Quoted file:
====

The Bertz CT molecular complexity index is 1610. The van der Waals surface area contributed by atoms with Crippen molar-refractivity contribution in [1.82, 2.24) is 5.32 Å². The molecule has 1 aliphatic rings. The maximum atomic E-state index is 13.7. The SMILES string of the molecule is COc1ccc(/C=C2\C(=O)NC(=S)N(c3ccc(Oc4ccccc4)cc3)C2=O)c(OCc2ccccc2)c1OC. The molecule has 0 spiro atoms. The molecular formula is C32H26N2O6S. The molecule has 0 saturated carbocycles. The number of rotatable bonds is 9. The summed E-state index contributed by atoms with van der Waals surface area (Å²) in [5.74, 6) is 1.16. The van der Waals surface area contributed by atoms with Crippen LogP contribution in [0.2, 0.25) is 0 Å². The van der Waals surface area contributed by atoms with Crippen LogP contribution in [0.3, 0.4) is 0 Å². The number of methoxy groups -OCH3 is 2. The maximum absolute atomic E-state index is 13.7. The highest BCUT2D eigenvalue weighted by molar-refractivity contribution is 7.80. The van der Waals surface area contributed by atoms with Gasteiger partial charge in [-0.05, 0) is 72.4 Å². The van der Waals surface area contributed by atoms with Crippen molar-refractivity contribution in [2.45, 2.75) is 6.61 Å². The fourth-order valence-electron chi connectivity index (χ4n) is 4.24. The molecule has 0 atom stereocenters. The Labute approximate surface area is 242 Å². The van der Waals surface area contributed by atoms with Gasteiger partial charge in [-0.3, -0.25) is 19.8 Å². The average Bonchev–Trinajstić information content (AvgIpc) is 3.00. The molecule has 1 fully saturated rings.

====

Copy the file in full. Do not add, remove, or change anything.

The Bertz CT molecular complexity index is 1610. The van der Waals surface area contributed by atoms with Crippen molar-refractivity contribution in [1.82, 2.24) is 5.32 Å². The molecule has 1 aliphatic rings. The maximum atomic E-state index is 13.7. The SMILES string of the molecule is COc1ccc(/C=C2\C(=O)NC(=S)N(c3ccc(Oc4ccccc4)cc3)C2=O)c(OCc2ccccc2)c1OC. The molecule has 0 spiro atoms. The molecular formula is C32H26N2O6S. The molecule has 0 saturated carbocycles. The number of rotatable bonds is 9. The summed E-state index contributed by atoms with van der Waals surface area (Å²) in [5.74, 6) is 1.16. The van der Waals surface area contributed by atoms with Crippen LogP contribution in [0.2, 0.25) is 0 Å². The van der Waals surface area contributed by atoms with Crippen LogP contribution in [0.3, 0.4) is 0 Å². The number of methoxy groups -OCH3 is 2. The maximum absolute atomic E-state index is 13.7. The highest BCUT2D eigenvalue weighted by molar-refractivity contribution is 7.80. The van der Waals surface area contributed by atoms with Gasteiger partial charge in [-0.05, 0) is 72.4 Å². The van der Waals surface area contributed by atoms with Crippen molar-refractivity contribution in [2.45, 2.75) is 6.61 Å². The fourth-order valence-electron chi connectivity index (χ4n) is 4.24. The molecule has 0 atom stereocenters. The Labute approximate surface area is 242 Å². The van der Waals surface area contributed by atoms with Gasteiger partial charge in [-0.3, -0.25) is 19.8 Å². The average Bonchev–Trinajstić information content (AvgIpc) is 3.00. The molecule has 1 fully saturated rings.